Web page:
How to stop your sweet tooth from ruining your diet

PHOTO: Pexels

Sometimes, the real enemy that's preventing you from losing weight isn't the lack of exercise but your cravings.

If you're addicted to sugar, here are five tips that can help.

1. Have a well-rounded diet

Photo: Pexels

When we limit our meals to the point that we are only eating a plate of greens for the sake of "clean eating", our cravings for sweets can occur more often and end up ruining that healthy diet plan.

Make sure your plate consists of a good mix of fibre-rich carbs, protein and healthy fats. In other words, a satisfying meal can keep any sugar cravings at bay.

2. Spike your water with lemon juice

Photo: Pixabay

Make that glass of water more refreshing with lemon juice. The sharp-tasting citric acid in this wonder fruit cleanses the palate and helps to curb any sugar cravings you might have after a meal.

Lemon juice also prevents fluctuations in your blood sugar levels by slowing down the conversion of carbs to sugar.

3. Reach for fruits instead

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Yes, fruits still contain sugar but they are a much healthier go-to as compared to a chocolate lava cake. Organic berries, grapes and apples are your next best option!

4. Incorporate natural extracts and spices into your food

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Reduce the amount of sugar when you make baked goods. Instead, use spices like cinnamon as they add flavour with neccessary damage control.

5. Schedule your treats

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Condition your body such that it only indulges in your favourite ice-cream once a week on a Friday night.

It takes some discipline, but scheduling your treats will eventually become a habit that'll help you control your sugar intake.

Tips on living well with diabetes

  • People with diabetes know that they need to take control of their eating habits because blood sugar levels in the body are directly affected by the foods we eat.
  • A diabetic diet is an eating plan that is high in nutrients and fibre, low in fat, sugar and salt, and moderate in calories
  • The only difference is that you need to pay more attention to your food choices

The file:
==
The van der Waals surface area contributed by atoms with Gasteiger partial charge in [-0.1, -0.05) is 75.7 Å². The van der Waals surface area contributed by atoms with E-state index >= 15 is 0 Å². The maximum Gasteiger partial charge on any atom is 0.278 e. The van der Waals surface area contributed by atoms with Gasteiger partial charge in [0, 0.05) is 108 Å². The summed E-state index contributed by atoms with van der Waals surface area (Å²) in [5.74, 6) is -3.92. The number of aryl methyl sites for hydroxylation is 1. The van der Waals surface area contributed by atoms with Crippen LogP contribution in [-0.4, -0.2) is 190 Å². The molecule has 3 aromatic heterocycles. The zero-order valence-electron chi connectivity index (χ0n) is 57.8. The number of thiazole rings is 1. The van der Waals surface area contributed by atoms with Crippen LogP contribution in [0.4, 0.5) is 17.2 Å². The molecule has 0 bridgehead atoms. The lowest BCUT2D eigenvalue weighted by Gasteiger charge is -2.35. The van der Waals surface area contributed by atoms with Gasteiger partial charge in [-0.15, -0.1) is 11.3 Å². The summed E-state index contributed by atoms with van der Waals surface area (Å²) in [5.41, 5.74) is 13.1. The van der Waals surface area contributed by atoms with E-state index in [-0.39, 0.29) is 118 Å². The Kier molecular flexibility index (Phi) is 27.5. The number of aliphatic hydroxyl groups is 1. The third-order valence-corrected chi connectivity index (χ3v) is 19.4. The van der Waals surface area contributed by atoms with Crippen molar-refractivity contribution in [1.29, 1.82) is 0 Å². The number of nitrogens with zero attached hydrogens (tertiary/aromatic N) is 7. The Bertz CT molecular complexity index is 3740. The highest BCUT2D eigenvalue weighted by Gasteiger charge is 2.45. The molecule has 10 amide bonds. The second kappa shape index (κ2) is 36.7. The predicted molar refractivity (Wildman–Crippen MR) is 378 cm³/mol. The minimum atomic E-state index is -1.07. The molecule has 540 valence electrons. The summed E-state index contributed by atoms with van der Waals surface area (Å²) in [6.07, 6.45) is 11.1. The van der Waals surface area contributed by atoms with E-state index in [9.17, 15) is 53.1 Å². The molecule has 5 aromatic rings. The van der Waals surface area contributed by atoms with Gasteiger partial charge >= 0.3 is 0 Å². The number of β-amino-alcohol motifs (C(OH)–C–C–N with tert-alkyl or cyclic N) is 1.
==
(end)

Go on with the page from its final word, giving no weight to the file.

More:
• Controlling carbs: If you have diabetes, excessive intake of carbohydrates will lead to high blood sugar levels and poor control of diabetes.
  • Load up on greens: Loading up on vegetables, especially green leafy ones, will assist in blood sugar and weight control, and promote a healthy heart.
  • Choose wisely when eating out: Reduce your food portion size by requesting for less noodles/rice, and avoid dishes with thick gravy or fried foods with flour/bread coating
  • Order more vegetables and have a serving of fruit for dessert.
  • Regular mealtimes: For individuals who are on fixed doses of insulin and/or taking oral medication for diabetes, it is important to maintain regular mealtimes to prevent fluctuation in blood sugar levels and to optimise the effects of the medication.
  • Be active: The reason exercise is so important is because it increases cell sensitivity towards insulin. This means that cells are better able to use any available insulin to take up glucose during and after each physical activity.
  • You can start slowly with a 30-minute brisk walk three times per week and work your way towards a more intensive regime.
  • This helps you to have better blood glucose control and maintain a healthier body weight.
  • If you have diabetic complications such as heart disease, nerve problems or kidney failure, seek the advice of your doctor or an exercise specialist about appropriate exercises to do.
  • Shoes that fit: Comfortable footwear is also important as diabetes causes nerve insensitivity in the feet.
  • Poorly-fitted shoes can lead to foot complications such as ulcers, blisters or corns.
  • Stick to medications: In order to ensure blood sugar targets are achieved, most people with type 2 diabetes will require oral medication and/or insulin, along with living a healthy lifestyle.
  • Keeping clinic appointments: You need to take a proactive role in the management of your healthcare in order to prevent or delay the development of diabetic complications.
  • It is very important to follow the medication dose and timing prescribed by your doctor. It is dangerous to skip medication, or adjust medication dosage and timing without checking with your doctor.
  • Self-monitor blood sugar levels: Regular monitoring of your blood glucose gives you a basic understanding of how your diet, medication and physical activity affects your body and how you can manage it.
  • In general, individuals with diabetes should have comprehensive physical examinations once a year and have their diabetes assessed at least every three to six months.
  • Too little sleep can increase the risk of diabetes, and if you already have diabetes, sleep deprivation can lead to poor blood sugar control.

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